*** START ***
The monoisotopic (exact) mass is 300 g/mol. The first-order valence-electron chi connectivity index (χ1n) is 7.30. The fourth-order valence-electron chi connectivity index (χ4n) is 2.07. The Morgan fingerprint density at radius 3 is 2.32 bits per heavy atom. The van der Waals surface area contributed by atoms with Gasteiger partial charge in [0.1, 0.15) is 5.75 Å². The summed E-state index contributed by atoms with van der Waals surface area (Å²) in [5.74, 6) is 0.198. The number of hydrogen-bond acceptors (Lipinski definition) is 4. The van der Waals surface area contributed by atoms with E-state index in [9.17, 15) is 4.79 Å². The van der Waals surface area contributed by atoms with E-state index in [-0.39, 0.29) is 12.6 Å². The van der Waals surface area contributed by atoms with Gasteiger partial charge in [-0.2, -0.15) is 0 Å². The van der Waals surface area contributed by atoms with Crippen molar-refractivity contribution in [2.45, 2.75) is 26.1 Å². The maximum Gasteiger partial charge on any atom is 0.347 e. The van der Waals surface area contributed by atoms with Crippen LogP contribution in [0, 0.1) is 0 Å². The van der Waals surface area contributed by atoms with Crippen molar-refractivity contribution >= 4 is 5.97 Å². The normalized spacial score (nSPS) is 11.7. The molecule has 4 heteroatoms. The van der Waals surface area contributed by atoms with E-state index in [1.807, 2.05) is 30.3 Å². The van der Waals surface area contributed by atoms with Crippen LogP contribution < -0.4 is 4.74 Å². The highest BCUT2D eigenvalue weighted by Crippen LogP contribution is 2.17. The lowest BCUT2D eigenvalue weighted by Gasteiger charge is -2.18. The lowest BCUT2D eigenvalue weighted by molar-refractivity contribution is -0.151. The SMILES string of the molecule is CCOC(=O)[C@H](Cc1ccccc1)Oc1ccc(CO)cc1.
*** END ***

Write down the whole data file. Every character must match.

The monoisotopic (exact) mass is 300 g/mol. The first-order valence-electron chi connectivity index (χ1n) is 7.30. The fourth-order valence-electron chi connectivity index (χ4n) is 2.07. The Morgan fingerprint density at radius 3 is 2.32 bits per heavy atom. The van der Waals surface area contributed by atoms with Gasteiger partial charge in [0.1, 0.15) is 5.75 Å². The summed E-state index contributed by atoms with van der Waals surface area (Å²) in [5.74, 6) is 0.198. The number of hydrogen-bond acceptors (Lipinski definition) is 4. The van der Waals surface area contributed by atoms with E-state index in [9.17, 15) is 4.79 Å². The van der Waals surface area contributed by atoms with E-state index in [-0.39, 0.29) is 12.6 Å². The van der Waals surface area contributed by atoms with Gasteiger partial charge in [-0.2, -0.15) is 0 Å². The van der Waals surface area contributed by atoms with Crippen molar-refractivity contribution in [2.45, 2.75) is 26.1 Å². The maximum Gasteiger partial charge on any atom is 0.347 e. The van der Waals surface area contributed by atoms with Crippen LogP contribution in [0, 0.1) is 0 Å². The van der Waals surface area contributed by atoms with Crippen molar-refractivity contribution >= 4 is 5.97 Å². The normalized spacial score (nSPS) is 11.7. The molecule has 4 heteroatoms. The van der Waals surface area contributed by atoms with E-state index in [1.807, 2.05) is 30.3 Å². The van der Waals surface area contributed by atoms with Crippen LogP contribution < -0.4 is 4.74 Å². The highest BCUT2D eigenvalue weighted by Crippen LogP contribution is 2.17. The lowest BCUT2D eigenvalue weighted by Gasteiger charge is -2.18. The lowest BCUT2D eigenvalue weighted by molar-refractivity contribution is -0.151. The SMILES string of the molecule is CCOC(=O)[C@H](Cc1ccccc1)Oc1ccc(CO)cc1.